Drink less tea to alleviate country’s economic struggle, Pakistanis are told

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Drink less tea to alleviate country’s economic struggle, Pakistanis are told

 Pakistan PAKISTAN: As the world’s top tea importer grapples with surging inflation and a rapidly declining currency, Pakistanis have been advised to consume less tea to keep the economy afloat.

Pakistan’s Federal Minister for Planning and Development, Ahsan Iqbal, told reporters on Tuesday that Pakistanis might cut their tea consumption by “one or two cups” each day because imports are straining the government’s finances.

Iqbal explained that they import tea by taking a loan, adding that businesses should also close earlier to save electricity. 

According to the Observatory of Economic Complexity, the 220 million-person South Asian nation imported more than $640 million worth of tea in 2020.

Pakistan has been dealing with severe economic problems for months, resulting in price increases in food, gas, and oil.

Meanwhile, its foreign exchange reserves are fast depleting. According to Reuters, the central bank’s funds decreased from $16.3 billion at the end of February to just over $10 billion in May, a drop of more than $6 billion and enough to pay for two months’ worth of imports.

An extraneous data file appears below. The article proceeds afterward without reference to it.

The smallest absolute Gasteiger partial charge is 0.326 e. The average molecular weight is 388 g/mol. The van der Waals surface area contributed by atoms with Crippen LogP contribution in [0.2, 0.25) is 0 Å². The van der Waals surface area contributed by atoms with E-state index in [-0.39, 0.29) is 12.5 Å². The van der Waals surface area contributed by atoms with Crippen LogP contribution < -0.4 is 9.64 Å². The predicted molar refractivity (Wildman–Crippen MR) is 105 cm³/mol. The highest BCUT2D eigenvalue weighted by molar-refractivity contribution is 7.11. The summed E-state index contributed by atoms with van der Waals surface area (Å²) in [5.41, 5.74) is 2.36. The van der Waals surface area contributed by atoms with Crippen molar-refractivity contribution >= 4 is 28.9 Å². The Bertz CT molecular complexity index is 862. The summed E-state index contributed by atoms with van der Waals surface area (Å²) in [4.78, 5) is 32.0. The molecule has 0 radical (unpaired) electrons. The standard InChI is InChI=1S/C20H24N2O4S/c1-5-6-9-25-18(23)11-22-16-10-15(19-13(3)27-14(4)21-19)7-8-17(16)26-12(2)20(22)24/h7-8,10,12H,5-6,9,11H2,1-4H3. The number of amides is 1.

Many Pakistanis mocked Iqbal’s request on social media, claiming that reducing tea consumption would do little to help the country’s economic troubles.

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Pakistan’s economic crisis was at the core of a political struggle earlier this year between Prime Minister Shehbaz Sharif and his predecessor, Imran Khan, which resulted in Khan’s removal in April.

Pakistan banned the purchase of non-essential and luxury goods last month to “control soaring inflation, stabilize foreign exchange reserves, improve the economy, and lessen the country’s dependency on imports,” according to Information Minister Marriyum Aurangzeb.

At the time, Sharif said the decision would save the country valuable foreign cash and that Pakistan would have to “practice austerity.”

The government abolished a fuel price restriction at the end of May as part of a long-stalled bailout arrangement with the International Monetary Fund (IMF).

Last Monday, the government released a new $47 billion budget for 2022–23 in an attempt to persuade the IMF to resume the $6 billion rescue package that all sides agreed to in 2019.

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